I was at a resort recently when I overheard the president of the resort interviewing a potential employee. “We are interested in building longterm relationships with our guests,” she said. “We want to give them a positive experience so that they not only come to us for their wedding but think of us for all special occasions.” Listening to her, I thought to myself: she gets it. The most successful business model is one that is relationship-oriented. Toward that end, here are five secrets to a successful law practice.
NO. 1: Operate with Integrity.
To have the kind of practice that you want, you need to act with integrity. Integrity encompasses more than “ethics.” Operating with integrity is about creating a practice that is aligned with who you are in the world — one that honors your personal strengths, gifts and talents. Being ourselves is a recipe for success. Operating with integrity can be energizing. By contrast, when we are doing work that is not in integrity with our inner essence, it can be draining. The latter is a recipe for burn-out.
Moreover, one of the best ways to establish trust with our clients is to be ourselves. The part of our brain that decides whether we forge relationships is interested in our safety. Authenticity and transparency can instill trust because it shows that we have nothing to hide. Being open and honest gives the client permission to be open and honest with us. It makes for better attorney-client communication. This, in turn, makes for a better attorney-client relationship and increases the odds of retention.
NO. 2: Know the Practice You Want to Create. Don’t Settle.
Many lawyers put up with a lot of things they do not like about their practice. We do these things for one reason and one reason only — somewhere down the line, we started to believe that we had to. It is what we saw other lawyers doing and so we copied them. We never stopped to think about how miserable they might be. We never considered there might be a better way. To gain clarity about the kind of practice that is right for you, ask yourself the following:
Who do I want to serve and how do I want to serve them? What do I want to be earning every month? Who do I want to work with? Who do I want to not work with? What do I want to spend my time doing every day?
Science has proven that we can reprogram the neuro-pathways in our brain. So much of success is about mindset. A great mantra is, “I can and will create the practice that I want.” Once you become clear on the exact practice that you want, nine times out of 10 you can make it happen. It is like setting your internal GPS. Do not settle for less.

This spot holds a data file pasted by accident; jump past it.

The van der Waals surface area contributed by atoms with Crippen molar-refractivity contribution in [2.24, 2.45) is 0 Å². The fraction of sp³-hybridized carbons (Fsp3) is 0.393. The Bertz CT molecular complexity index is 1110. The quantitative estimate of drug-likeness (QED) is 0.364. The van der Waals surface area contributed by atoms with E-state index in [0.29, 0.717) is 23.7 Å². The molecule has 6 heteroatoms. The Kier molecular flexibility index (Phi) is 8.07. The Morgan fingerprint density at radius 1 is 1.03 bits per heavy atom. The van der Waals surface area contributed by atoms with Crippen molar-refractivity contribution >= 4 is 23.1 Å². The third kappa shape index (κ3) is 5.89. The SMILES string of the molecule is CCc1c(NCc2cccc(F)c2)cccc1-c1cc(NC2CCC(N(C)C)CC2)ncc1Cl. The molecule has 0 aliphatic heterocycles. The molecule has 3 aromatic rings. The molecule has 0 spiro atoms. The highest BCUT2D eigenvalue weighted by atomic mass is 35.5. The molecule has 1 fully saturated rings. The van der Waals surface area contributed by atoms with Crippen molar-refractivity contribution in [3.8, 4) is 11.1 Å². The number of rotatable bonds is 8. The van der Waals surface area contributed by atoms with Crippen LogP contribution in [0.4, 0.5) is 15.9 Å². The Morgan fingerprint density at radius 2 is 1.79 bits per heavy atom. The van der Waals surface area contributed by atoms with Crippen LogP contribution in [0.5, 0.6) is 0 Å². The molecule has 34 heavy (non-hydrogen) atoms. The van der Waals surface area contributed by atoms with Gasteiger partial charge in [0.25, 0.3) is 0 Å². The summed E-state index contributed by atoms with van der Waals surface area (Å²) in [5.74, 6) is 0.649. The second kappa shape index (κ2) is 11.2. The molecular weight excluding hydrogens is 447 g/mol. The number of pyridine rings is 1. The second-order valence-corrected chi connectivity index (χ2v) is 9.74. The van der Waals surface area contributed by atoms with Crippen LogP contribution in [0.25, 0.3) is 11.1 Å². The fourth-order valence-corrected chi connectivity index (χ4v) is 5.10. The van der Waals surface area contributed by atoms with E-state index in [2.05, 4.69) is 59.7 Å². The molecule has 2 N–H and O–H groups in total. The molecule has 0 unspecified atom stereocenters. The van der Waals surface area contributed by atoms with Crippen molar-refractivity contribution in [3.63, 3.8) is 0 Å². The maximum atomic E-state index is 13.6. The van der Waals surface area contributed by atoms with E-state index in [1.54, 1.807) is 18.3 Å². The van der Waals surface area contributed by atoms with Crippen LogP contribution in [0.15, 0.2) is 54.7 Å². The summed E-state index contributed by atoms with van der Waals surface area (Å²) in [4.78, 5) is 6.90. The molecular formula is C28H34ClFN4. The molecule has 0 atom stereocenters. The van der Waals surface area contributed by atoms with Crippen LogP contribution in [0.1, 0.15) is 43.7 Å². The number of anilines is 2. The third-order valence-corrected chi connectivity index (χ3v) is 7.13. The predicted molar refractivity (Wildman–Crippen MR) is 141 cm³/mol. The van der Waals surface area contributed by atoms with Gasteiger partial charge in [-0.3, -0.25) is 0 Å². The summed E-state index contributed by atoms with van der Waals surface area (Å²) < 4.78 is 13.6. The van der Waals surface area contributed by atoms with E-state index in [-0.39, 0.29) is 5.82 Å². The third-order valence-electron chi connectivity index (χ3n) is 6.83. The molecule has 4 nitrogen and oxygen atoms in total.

NO. 3: Make the Client Your First Priority.
The No. 1 mistake that lawyers make is thinking that they will have better retention through good results. However, the single biggest indicator of retention is not results. Rather, it is whether the client feels heard and acknowledged by us. The key to a healthy client relationship is good communication.
By making it about the client and providing exceptional client service, you will not only garner client loyalty, but you turn your clients into your marketing department. So, consider that as an attorney, you are not just selling your time or expertise. You are selling a positive legal experience. It is really no different from seeing a good movie or having a great dinner and spreading the word. When clients have a good experience with you, they go out and spread the word.
NO. 4: Find and Build Your Tribe.
It is much easier to form relationships with those with whom we can relate. Consequently, some of your best referrals are likely to be under your nose. they are people with whom you already have a genuine connection, with whom you share common interests. Building your tribe is about cultivating and nurturing alliances and partnerships. It can feel very rewarding to be part of something that is bigger than us.
There are many ways to find and build your tribe, such as being active in a Facebook or Meet Up group, or volunteering for a local bar association. Finding and building your tribe can make it much easier to attract your ideal clients. When you are being of service, helping and contributing, it gives people a chance to get to know, like and trust you. It also allows you to attract opportunities and leads more organically.
NO. 5: Have a Good Mentor.
In other emotionally-charged professions, such as coaching and therapy, coaches and therapists are required to see one of their own to help them process their experiences. Lawyers do not have this built-in outlet. As such, many are using coaches to fill this gap.
the most important criteria in a healthy mentorship is the ability of the mentor to listen without judgment so that you feel heard. Sharing our thoughts can help us gain clarity and can create accountability. I also recommend that your mentor be someone who can give you new ideas without imposing their own views. the most suitable mentor is someone who is positive, encouraging and has the ability to draw out the best in you.
the biggest secret to a successful practice is not doing things the way they have always been done. Rather, it is about building a practice on purpose — one that feels right to you. Arezou Kohan